The U.S. and key allies announced in March sanctions on a number of Russian banks using SWIFT, the inter-bank payment system relied on by nearly every bank on Earth.
This led to concerns of Russia evading the sanctions by using the Chinese alternative, the Cross-Border Interbank Payment System, better known by its acronym, CIPS. In so doing, some say, Russia is threatening the U.S. dollar’s worldwide dominance as the reserve currency. These fears are misplaced.
In the short term, CIPS is too small, while other inter-bank payment systems run by pariah countries like Russia or Iran are even smaller, and they are unlikely to be able to scale up fast enough to replace SWIFT.
Even in its atrophied state, CIPS took seven years to build, and while SWIFT processes 50 million messages a day, CIPS manages just 15,000. Meanwhile, the global SWIFT network has 11,000 institutional members, while CIPS has just 75 direct participants.
Beyond scale, CIPS today is built to run on top of SWIFT’s messaging platform. It would take time to build CIPS out to be completely independent of SWIFT, and it’s not clear that China wants to make that investment to divorce from SWIFT if it risks tainting the entire CIPS system as a sanctions-busting tool.
Moreover, were China to be so reckless, CIPS is made up of individual banks that could themselves be sanctioned by the West. Many have overseas operations or substantial international business from, for example, exporters. Russia simply isn’t big enough for major Chinese banks to risk their own company. If the U.S. surgically sanctions individual Chinese banks that use CIPS to evade sanctions, it warns the rest away.
Meanwhile, China itself could be targeted for sanctions by the U.S. if it is seen as collaborating with pariah Russia. This gives China an incentive to minimize any handling by its banks of sanctioned Russian transactions lest they bring sanctions threats to China’s wider domestic financial industry.
Beyond its anemic state, CIPS only uses Chinese yuan, not dollars or euro. Indeed, CIPS was built to promote international use of the yuan. The yuan is not very appealing outside China for a number of reasons: the yuan is not freely convertible; it is openly manipulated by the Chinese government; and China has a reputation for using economic pressure to achieve political aims.
As a result of these key flaws, the yuan is a far less liquid market than the U.S. dollar or even the euro, making it more costly and riskier for businesses and investors to use. Indeed, even after decades of desperate promotion by Beijing, international usage of the yuan is about 30 times smaller than the U.S. dollar and 10 times smaller than the euro.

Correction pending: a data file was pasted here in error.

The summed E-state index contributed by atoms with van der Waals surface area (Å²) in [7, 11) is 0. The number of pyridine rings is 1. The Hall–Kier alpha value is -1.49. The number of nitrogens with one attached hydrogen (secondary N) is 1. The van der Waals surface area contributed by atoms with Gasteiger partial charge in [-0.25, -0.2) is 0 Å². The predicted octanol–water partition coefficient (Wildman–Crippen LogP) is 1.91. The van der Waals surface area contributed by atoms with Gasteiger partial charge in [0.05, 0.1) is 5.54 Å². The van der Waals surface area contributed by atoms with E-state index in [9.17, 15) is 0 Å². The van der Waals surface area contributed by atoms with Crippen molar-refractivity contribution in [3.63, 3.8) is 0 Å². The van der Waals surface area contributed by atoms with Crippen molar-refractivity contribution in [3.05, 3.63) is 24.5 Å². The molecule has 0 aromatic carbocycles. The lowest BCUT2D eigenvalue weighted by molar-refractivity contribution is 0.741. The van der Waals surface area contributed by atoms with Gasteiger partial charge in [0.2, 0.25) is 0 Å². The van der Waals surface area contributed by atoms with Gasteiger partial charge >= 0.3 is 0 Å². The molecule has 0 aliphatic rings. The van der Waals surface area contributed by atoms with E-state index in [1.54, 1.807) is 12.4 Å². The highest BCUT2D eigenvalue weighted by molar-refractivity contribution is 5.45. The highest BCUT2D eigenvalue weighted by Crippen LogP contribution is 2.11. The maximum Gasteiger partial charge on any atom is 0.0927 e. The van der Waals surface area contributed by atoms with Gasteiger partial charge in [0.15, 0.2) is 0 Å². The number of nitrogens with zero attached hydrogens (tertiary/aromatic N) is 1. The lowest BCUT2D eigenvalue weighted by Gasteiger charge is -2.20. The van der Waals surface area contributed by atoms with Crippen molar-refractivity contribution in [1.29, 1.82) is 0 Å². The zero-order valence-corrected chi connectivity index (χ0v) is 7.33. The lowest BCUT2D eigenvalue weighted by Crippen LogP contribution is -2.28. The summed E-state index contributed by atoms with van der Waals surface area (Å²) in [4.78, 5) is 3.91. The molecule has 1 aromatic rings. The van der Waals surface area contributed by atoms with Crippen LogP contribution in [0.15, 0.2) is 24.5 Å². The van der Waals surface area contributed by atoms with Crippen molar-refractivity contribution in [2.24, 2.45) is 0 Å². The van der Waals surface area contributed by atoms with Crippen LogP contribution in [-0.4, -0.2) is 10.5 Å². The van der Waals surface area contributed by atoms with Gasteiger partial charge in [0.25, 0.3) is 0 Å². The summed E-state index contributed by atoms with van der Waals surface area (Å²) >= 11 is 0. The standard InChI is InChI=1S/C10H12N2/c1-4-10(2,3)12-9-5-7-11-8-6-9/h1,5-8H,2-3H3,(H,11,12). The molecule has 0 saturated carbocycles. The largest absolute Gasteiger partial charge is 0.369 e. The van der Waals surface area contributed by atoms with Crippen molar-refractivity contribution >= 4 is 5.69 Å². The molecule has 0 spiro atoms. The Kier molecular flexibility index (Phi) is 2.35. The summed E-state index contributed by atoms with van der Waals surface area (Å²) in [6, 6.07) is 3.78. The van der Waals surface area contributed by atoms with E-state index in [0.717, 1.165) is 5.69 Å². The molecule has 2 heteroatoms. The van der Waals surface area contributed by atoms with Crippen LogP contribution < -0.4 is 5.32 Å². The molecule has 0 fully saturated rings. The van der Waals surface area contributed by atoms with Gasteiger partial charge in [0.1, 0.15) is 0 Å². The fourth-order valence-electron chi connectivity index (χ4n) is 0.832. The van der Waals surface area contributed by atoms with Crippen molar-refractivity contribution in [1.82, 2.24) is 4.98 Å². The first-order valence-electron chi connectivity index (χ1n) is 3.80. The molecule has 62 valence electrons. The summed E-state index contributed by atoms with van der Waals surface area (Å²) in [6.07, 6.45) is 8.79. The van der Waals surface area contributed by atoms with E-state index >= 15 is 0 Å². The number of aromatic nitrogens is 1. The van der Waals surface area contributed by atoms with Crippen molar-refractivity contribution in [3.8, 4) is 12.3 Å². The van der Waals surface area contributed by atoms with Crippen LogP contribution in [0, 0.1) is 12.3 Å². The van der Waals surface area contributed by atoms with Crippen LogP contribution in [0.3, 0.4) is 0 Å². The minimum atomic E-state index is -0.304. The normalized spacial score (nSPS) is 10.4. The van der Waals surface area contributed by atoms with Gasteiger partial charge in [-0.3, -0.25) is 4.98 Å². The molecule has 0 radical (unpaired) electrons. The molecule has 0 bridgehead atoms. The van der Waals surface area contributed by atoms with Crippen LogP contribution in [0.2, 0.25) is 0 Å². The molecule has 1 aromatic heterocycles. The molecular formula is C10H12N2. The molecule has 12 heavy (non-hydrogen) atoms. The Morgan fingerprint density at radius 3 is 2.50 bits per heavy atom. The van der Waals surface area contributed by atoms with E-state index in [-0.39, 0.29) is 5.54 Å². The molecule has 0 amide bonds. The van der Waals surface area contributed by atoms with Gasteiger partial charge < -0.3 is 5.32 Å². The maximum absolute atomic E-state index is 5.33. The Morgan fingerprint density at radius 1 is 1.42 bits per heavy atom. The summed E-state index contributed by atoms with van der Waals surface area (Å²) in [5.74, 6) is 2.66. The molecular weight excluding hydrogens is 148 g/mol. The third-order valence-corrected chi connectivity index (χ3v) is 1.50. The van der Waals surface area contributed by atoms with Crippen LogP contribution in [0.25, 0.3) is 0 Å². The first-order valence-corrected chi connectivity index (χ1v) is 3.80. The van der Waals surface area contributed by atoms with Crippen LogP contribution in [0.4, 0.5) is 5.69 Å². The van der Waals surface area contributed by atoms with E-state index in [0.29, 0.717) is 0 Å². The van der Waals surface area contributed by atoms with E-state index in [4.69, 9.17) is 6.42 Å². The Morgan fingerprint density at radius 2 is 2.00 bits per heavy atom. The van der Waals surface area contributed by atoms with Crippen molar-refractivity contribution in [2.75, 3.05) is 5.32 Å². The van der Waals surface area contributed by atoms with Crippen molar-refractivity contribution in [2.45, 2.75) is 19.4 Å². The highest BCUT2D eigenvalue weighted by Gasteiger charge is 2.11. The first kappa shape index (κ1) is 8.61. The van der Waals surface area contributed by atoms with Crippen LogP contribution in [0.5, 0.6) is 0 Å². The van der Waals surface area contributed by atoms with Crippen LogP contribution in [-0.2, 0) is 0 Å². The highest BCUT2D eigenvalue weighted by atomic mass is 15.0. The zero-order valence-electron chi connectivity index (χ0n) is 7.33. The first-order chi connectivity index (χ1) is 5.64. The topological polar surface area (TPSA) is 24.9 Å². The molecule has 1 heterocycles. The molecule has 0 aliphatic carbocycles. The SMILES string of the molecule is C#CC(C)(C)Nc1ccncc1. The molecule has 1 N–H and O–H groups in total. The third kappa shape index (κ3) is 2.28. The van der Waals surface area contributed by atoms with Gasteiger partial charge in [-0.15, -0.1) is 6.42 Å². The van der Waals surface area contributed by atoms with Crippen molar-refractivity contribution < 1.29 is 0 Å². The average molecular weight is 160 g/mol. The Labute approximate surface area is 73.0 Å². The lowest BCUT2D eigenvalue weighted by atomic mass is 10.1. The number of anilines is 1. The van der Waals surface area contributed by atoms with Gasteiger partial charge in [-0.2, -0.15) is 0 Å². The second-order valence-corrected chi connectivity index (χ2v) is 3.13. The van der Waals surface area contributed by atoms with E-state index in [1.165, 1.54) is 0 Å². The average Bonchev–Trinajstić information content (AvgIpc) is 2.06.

Finally, because CIPS only enables transactions within the system—say, between Russian and Chinese banks—in the long run it would have to either embrace pariah status and remain closed and peripheral, or open to the world and copy SWIFT’s compliance.
Either way, the long-run appeal of CIPS just isn’t there for either a pariah-only network or a SWIFT clone using an inferior currency. Of course, these weaknesses would be even more true of the Russian or Iranian versions: all will remain closed-loop backwaters for pariahs.
In sum, short term, CIPS may not be up to the task, and it’s not clear that participating Chinese banks or the Chinese government want the risk. While, longer term, there’s very little international demand for a yuan-only payment system carrying higher transaction costs, yet more currency and political risk than SWIFT, and that could be permanently flagged as a sanctions risk by the West.
Now, we may well see Russian banks explore CIPS or something similar, despite its faults—beggars can’t be choosers, and Russian banks are desperate. And we can expect the Chinese government to tell its own banks to at least pretend to stay away, lest China fall into the crosshairs.
Inevitably, some transactions will get through, just as billions are still laundered today in America’s highly regulated mainstream banks. But CIPS is not a full replacement for the vast majority of the Russian economy. Moreover, we can expect new CIPS usage to evaporate and move to the far more efficient SWIFT if and when Russia retreats from pariah status.
Taken together, these factors suggest impact on the U.S. dollar will likely be both limited and temporary. There is a case for larger impact on the U.S. dollar from the separate sanctions placed on the central bank of Russia’s dollar holdings, but SWIFT sanctions on their own are unlikely to cause much blowback to the U.S. dollar, nor to enable significant sanctions evasion, rather to fall squarely on Russia. Not perfectly, to be sure, but also not raising existential fears for the U.S. dollar.
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